Legal Matters: Beneath Those Refund and Return Policies
Catalogs and Web sites provide customers with more than just product displays, merchandise descriptions and purchase information. They generally include a number of legal disclosures as well. Frequently overlooked, however, is an explanation of the retailer’s refund and return policy. Such a disclosure should be included, both as a matter of legal compliance and industry best practice.
State Disclosure Laws
Approximately one-third of states have enacted legislation related to retail sales return policies. A few states have disclosure laws specifically targeted toward certain types of direct marketers.
• In California, a vendor conducting business through the Internet or other electronic means must disclose its return and refund policy before accepting any payment from a California customer.
• In Wisconsin, “mail solicitations” generally require a seller to disclose in writing its policies “related to refunds, cancellations, exchanges or repurchases” prior to taking a customer’s credit card number or accepting payment. Significantly, however, the term “mail solicitation” is defined to exclude a catalog or an Internet homepage.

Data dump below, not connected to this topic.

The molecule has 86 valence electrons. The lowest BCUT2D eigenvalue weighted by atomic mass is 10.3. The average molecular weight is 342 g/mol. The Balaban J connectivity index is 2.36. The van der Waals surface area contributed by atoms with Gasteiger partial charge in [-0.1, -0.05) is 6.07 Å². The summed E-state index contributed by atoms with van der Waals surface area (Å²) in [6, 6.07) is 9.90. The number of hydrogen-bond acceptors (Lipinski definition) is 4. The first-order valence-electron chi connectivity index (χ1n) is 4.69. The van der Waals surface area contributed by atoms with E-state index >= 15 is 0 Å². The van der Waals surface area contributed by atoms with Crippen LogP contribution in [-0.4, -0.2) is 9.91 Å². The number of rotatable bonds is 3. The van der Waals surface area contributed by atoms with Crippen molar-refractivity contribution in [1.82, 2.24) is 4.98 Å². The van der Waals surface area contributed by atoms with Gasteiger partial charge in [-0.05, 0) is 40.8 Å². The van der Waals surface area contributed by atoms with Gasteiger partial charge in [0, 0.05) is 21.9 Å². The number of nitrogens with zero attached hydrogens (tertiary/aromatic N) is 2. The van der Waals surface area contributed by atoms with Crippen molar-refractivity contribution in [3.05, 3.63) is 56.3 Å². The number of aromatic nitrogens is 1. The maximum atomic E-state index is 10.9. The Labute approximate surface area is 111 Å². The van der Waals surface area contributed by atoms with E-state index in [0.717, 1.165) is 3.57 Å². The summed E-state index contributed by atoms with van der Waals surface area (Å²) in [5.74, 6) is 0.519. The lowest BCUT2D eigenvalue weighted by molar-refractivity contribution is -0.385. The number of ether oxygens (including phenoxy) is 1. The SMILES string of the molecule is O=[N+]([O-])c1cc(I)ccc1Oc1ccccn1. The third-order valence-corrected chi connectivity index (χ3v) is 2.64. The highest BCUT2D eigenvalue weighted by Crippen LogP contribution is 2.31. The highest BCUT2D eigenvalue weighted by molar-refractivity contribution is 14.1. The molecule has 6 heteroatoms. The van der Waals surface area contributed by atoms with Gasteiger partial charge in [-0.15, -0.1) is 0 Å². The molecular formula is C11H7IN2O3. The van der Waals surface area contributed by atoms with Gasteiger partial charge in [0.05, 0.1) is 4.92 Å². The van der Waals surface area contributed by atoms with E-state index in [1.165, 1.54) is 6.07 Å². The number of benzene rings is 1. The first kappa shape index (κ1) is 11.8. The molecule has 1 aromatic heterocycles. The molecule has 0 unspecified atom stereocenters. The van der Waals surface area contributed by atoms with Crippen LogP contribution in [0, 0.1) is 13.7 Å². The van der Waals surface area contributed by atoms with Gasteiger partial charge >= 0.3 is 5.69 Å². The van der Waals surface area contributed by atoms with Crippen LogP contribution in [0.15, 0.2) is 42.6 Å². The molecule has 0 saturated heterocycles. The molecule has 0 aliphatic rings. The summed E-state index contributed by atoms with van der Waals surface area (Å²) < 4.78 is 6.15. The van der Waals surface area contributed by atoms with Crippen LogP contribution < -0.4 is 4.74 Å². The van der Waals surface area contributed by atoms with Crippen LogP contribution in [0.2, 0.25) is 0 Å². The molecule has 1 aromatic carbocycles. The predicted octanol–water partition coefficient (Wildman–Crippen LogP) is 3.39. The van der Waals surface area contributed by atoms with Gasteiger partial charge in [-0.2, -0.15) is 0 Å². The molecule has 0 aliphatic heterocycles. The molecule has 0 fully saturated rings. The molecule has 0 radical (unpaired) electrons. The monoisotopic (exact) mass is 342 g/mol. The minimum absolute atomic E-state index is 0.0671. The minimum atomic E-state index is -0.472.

Many states have disclosure laws that apply to all retailers. Massachusetts requires return or refund policies be “clearly and conspicuously disclose[d]” prior to a sales transaction, for example. This law applies equally to shops on Beacon Hill and catalogs mailed to Boston customers.
Most state laws regarding refund/return policies, however, were drafted at a time when retail sales were assumed to occur over the counter in a conventional store. These laws typically grant retailers considerable discretion in determining their product return policies, requiring only that once the policy is established, it be clearly disclosed to consumers, usually through some form of point-of-sale posting.
For catalogers and electronic merchants who don’t maintain sales premises, but transact business remotely, the question becomes: Is there still a need to disclose return policies in order to comply with state laws, which, by their literal terms, require posting at retail establishments?